Background

In the 2014 budget, with little notice, the government introduced significant changes to the way individuals are taxed when paid through ANY type of intermediaries. This included payments made by a traditional agency supplier, a payroll company, a specialist intermediary suppliers or even a sub-contractor.

The new legislation disregarded the traditional definition of an employment relationship and required all intermediary suppliers to operate PAYE on payments made to all INDIVIDUALS unless they could prove they were not subject to the new test of direction, supervision or control.

To give this new legislation teeth a debt transfer provision was included. This meant that the financial liability for deduction of PAYE was extended up and down the contractual chain with a end-users (and their Directors) potentially being ultimately liable for omissions or failures of intermediate contractors.

One of the consequences of these changes was that the construction industry, with its history of legitimate subcontract chains, found itself exposed to huge new compliance requirements and/or potentially massive tax liabilities.

Act in haste & repent at leisure?

In many cases the Government scare tactic worked.  A large number of contractors, becoming aware of the potential exposure, made hasty decisions and unnecessarily moved their businesses to a costly fully employed model. This despite the damage to flexibility and operating margins.

Concerning however is that an equally large number are still not aware of the new laws or have been provided with a perfunctory, ill-informed response by their current agencies or suppliers. We are constantly interacting with contractors where individual business owners are entirely unaware of the transfer of debt provision or the potential, if arrangements are not made correctly, for them to become personally liable for any unpaid tax.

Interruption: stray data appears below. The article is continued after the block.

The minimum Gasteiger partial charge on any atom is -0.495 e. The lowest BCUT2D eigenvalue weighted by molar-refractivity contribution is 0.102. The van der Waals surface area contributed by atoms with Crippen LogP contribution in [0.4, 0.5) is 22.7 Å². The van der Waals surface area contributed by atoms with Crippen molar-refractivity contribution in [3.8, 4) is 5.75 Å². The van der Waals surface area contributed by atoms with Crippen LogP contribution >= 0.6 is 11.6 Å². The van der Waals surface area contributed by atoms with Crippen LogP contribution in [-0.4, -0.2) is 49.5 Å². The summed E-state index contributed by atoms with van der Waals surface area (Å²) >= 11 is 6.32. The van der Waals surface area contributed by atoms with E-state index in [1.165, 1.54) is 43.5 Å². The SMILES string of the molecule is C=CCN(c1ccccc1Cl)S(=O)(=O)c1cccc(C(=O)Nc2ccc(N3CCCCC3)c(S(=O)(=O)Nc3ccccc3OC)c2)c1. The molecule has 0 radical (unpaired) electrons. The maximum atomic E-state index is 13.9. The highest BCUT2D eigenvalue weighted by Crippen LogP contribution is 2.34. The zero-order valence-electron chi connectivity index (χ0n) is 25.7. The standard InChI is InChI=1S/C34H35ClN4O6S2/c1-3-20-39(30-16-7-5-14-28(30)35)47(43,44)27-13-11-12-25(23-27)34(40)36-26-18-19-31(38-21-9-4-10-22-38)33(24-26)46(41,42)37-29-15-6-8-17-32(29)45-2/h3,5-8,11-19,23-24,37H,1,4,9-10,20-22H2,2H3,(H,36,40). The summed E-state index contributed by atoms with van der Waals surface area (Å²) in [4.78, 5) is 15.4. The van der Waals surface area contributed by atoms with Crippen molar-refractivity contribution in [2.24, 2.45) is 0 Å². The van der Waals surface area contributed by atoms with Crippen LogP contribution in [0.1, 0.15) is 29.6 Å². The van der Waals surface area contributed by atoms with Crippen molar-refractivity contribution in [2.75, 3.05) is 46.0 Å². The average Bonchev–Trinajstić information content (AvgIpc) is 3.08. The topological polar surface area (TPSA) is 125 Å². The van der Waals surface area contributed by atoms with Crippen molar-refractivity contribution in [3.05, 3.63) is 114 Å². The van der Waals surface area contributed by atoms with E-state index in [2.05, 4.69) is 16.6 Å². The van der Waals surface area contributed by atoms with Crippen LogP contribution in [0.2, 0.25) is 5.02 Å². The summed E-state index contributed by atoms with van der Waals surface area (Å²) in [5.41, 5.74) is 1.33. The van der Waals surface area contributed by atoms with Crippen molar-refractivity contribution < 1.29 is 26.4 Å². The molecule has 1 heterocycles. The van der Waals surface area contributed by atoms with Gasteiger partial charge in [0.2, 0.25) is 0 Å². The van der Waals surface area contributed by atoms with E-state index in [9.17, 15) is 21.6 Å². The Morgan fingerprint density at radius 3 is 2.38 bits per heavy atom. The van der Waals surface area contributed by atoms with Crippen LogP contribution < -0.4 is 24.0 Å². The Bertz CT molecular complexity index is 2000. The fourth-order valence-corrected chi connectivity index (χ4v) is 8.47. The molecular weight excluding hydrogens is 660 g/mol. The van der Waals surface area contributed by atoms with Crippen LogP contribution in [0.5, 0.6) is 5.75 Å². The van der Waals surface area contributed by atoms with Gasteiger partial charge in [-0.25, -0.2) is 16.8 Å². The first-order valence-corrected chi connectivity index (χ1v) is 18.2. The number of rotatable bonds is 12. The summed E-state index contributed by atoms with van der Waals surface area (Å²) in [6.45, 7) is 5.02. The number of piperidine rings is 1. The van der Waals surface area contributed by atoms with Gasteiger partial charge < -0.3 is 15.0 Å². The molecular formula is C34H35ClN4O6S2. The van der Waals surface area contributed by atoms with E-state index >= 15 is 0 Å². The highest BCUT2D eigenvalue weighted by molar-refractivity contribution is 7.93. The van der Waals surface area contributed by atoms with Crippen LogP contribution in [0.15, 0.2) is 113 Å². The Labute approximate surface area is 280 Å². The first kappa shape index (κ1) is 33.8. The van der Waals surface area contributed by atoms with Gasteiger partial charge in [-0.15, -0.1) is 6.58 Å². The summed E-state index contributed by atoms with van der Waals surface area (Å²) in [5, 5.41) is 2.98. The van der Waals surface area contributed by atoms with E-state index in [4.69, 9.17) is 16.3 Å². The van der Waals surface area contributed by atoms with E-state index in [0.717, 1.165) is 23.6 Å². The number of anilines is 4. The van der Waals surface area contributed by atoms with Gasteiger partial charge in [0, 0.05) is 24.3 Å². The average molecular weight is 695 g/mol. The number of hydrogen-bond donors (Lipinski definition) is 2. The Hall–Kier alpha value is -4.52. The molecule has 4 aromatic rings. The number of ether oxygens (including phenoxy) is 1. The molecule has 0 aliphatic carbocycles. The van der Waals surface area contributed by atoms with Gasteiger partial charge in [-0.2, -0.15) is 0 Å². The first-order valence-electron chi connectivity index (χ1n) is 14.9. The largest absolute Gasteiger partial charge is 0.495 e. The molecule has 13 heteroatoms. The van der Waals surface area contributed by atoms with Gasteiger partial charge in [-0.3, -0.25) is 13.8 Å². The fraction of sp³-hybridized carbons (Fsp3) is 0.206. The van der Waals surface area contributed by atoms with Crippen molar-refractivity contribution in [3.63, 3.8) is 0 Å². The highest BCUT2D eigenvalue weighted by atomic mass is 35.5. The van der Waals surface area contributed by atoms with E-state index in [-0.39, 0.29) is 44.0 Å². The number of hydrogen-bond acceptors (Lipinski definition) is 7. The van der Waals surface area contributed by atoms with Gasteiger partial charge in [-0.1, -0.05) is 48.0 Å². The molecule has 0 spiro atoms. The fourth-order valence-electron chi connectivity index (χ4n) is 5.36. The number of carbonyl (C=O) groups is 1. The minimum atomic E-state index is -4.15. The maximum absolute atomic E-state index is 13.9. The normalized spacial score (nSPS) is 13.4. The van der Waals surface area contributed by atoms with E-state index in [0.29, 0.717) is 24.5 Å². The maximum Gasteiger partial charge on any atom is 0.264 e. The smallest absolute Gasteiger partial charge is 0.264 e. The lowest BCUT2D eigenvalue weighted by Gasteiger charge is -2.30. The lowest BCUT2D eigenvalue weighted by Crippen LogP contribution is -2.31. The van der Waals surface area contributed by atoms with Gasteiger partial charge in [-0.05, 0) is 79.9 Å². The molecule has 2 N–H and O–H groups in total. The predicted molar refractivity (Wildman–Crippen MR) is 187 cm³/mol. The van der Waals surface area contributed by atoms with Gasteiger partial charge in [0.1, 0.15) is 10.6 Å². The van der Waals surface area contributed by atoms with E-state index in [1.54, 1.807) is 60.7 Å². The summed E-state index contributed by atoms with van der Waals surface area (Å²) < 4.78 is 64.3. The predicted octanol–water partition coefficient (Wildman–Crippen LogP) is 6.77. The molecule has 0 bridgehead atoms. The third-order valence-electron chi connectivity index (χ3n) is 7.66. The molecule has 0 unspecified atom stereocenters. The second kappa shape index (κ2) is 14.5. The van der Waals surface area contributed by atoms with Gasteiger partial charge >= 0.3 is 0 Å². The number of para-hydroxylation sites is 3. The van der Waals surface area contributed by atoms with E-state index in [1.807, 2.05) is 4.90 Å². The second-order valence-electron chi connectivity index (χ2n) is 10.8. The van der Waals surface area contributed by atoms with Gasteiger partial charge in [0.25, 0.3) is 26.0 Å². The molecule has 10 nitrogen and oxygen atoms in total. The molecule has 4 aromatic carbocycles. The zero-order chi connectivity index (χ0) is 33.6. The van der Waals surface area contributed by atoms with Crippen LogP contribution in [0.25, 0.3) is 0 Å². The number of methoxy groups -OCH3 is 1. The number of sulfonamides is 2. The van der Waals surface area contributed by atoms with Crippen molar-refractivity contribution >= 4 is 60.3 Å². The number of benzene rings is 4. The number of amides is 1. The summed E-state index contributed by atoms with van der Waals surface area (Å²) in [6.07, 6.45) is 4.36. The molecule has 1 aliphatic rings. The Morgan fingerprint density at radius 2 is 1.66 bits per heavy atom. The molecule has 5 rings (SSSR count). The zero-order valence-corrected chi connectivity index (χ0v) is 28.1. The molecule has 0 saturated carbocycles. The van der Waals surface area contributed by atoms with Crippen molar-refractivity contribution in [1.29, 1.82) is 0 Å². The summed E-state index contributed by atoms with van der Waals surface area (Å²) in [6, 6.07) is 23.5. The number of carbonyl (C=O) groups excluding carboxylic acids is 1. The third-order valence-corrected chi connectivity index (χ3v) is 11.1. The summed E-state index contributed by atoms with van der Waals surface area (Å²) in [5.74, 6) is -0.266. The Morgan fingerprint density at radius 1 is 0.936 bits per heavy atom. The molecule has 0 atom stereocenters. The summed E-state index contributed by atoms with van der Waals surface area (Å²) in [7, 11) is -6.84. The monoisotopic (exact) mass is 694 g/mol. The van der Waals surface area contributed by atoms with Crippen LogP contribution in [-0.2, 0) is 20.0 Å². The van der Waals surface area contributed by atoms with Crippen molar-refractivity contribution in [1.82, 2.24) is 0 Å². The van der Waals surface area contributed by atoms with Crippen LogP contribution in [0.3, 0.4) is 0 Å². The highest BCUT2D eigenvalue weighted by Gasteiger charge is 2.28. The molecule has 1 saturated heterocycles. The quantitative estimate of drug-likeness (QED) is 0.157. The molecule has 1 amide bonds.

Where are we now?

Two years on, it is almost universally accepted that the arguments are not as cut and dried as the revenue had suggested. Where contractors can demonstrate:

they have actively considered the appropriateness of any arrangement with regards to the tests of supervision, direction or control (SDC), and providing the wording of the contract accurately reflects the operational reality, there are a number of intermediary self-employed models that are fully compliant with the new legislation. HMRC propaganda and guidance is not infallible, the fully employed model is not the only option and well advised contractors are still able to contract relatively freely, to maintain flexibility and to control employment costs. To be clear:

Each arrangement must be considered in isolation and on its merits.

A simple declaration, provided by your existing supplier but signed by you, confirming that your tradesmen are self-employed is most definitely not good enough!

What should you do next?

It is vital for building contractors to understand all of their obligations under the new laws and advisable that they make themselves aware of the range of solutions available to them. Construction Employment Taxation can be a minefield and you should seek professional advice from a specialist lawyer or an organisations like ourselves.

Read our case study

Tackling the Onshore Intermediary Act 2014